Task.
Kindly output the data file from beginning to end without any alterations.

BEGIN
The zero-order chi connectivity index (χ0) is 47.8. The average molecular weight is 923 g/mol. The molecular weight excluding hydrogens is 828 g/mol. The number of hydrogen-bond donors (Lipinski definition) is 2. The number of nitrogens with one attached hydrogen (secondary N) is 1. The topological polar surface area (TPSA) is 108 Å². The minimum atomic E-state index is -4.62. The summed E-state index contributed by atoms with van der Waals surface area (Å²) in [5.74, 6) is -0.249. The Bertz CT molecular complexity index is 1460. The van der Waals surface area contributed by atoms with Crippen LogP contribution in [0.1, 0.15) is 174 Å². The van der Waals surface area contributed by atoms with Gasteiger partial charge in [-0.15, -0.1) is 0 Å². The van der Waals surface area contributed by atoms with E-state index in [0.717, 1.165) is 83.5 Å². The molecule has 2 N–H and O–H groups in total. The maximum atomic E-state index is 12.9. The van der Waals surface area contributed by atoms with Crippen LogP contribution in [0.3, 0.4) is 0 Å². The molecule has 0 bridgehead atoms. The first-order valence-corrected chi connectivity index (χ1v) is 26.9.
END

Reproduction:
The zero-order chi connectivity index (χ0) is 47.8. The average molecular weight is 923 g/mol. The molecular weight excluding hydrogens is 828 g/mol. The number of hydrogen-bond donors (Lipinski definition) is 2. The number of nitrogens with one attached hydrogen (secondary N) is 1. The topological polar surface area (TPSA) is 108 Å². The minimum atomic E-state index is -4.62. The summed E-state index contributed by atoms with van der Waals surface area (Å²) in [5.74, 6) is -0.249. The Bertz CT molecular complexity index is 1460. The van der Waals surface area contributed by atoms with Crippen LogP contribution in [0.1, 0.15) is 174 Å². The van der Waals surface area contributed by atoms with Gasteiger partial charge in [-0.15, -0.1) is 0 Å². The van der Waals surface area contributed by atoms with E-state index in [0.717, 1.165) is 83.5 Å². The molecule has 2 N–H and O–H groups in total. The maximum atomic E-state index is 12.9. The van der Waals surface area contributed by atoms with Crippen LogP contribution in [0.3, 0.4) is 0 Å². The molecule has 0 bridgehead atoms. The first-order valence-corrected chi connectivity index (χ1v) is 26.9.